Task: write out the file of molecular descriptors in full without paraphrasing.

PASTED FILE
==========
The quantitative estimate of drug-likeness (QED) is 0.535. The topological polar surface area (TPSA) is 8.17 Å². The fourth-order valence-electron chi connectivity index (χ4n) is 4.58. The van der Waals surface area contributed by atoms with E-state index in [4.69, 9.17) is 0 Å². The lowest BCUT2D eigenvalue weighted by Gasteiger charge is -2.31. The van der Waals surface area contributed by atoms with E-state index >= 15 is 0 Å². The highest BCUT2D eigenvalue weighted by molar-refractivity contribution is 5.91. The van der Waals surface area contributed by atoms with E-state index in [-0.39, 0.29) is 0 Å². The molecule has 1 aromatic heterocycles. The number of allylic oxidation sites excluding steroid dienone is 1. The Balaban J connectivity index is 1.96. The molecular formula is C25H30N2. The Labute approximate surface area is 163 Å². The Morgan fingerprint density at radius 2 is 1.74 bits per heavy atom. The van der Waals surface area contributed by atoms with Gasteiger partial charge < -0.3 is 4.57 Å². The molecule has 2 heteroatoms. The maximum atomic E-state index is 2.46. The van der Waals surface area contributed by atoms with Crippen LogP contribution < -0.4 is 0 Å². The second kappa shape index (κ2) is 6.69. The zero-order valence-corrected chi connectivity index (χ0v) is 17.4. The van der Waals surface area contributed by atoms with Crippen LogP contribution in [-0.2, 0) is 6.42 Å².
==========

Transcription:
The quantitative estimate of drug-likeness (QED) is 0.535. The topological polar surface area (TPSA) is 8.17 Å². The fourth-order valence-electron chi connectivity index (χ4n) is 4.58. The van der Waals surface area contributed by atoms with E-state index in [4.69, 9.17) is 0 Å². The lowest BCUT2D eigenvalue weighted by Gasteiger charge is -2.31. The van der Waals surface area contributed by atoms with E-state index >= 15 is 0 Å². The highest BCUT2D eigenvalue weighted by molar-refractivity contribution is 5.91. The van der Waals surface area contributed by atoms with E-state index in [-0.39, 0.29) is 0 Å². The molecule has 1 aromatic heterocycles. The number of allylic oxidation sites excluding steroid dienone is 1. The Balaban J connectivity index is 1.96. The molecular formula is C25H30N2. The Labute approximate surface area is 163 Å². The Morgan fingerprint density at radius 2 is 1.74 bits per heavy atom. The van der Waals surface area contributed by atoms with Gasteiger partial charge < -0.3 is 4.57 Å². The molecule has 2 heteroatoms. The maximum atomic E-state index is 2.46. The van der Waals surface area contributed by atoms with Crippen LogP contribution < -0.4 is 0 Å². The second kappa shape index (κ2) is 6.69. The zero-order valence-corrected chi connectivity index (χ0v) is 17.4. The van der Waals surface area contributed by atoms with Crippen LogP contribution in [-0.2, 0) is 6.42 Å².